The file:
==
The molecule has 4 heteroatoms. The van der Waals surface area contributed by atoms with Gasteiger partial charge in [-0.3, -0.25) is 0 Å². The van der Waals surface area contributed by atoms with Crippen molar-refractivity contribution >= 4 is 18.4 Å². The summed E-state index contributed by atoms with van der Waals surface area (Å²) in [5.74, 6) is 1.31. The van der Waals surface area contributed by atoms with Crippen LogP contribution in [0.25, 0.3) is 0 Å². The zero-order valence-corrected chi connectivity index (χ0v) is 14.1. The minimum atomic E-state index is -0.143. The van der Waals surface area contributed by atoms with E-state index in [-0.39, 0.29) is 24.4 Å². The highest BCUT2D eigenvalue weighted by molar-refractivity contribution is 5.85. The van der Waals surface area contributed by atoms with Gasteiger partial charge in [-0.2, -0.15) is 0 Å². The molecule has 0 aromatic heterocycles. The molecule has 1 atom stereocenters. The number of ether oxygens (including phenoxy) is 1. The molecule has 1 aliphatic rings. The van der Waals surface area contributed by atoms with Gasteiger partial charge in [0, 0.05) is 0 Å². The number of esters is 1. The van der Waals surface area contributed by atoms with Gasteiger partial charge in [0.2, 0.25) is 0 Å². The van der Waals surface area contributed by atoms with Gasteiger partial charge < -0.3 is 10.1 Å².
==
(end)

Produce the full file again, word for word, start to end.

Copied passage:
The molecule has 4 heteroatoms. The van der Waals surface area contributed by atoms with Gasteiger partial charge in [-0.3, -0.25) is 0 Å². The van der Waals surface area contributed by atoms with Crippen molar-refractivity contribution >= 4 is 18.4 Å². The summed E-state index contributed by atoms with van der Waals surface area (Å²) in [5.74, 6) is 1.31. The van der Waals surface area contributed by atoms with Crippen LogP contribution in [0.25, 0.3) is 0 Å². The zero-order valence-corrected chi connectivity index (χ0v) is 14.1. The minimum atomic E-state index is -0.143. The van der Waals surface area contributed by atoms with E-state index in [-0.39, 0.29) is 24.4 Å². The highest BCUT2D eigenvalue weighted by molar-refractivity contribution is 5.85. The van der Waals surface area contributed by atoms with Gasteiger partial charge in [-0.2, -0.15) is 0 Å². The molecule has 0 aromatic heterocycles. The molecule has 1 atom stereocenters. The number of ether oxygens (including phenoxy) is 1. The molecule has 1 aliphatic rings. The van der Waals surface area contributed by atoms with Gasteiger partial charge in [0, 0.05) is 0 Å². The number of esters is 1. The van der Waals surface area contributed by atoms with Gasteiger partial charge in [0.2, 0.25) is 0 Å². The van der Waals surface area contributed by atoms with Gasteiger partial charge < -0.3 is 10.1 Å².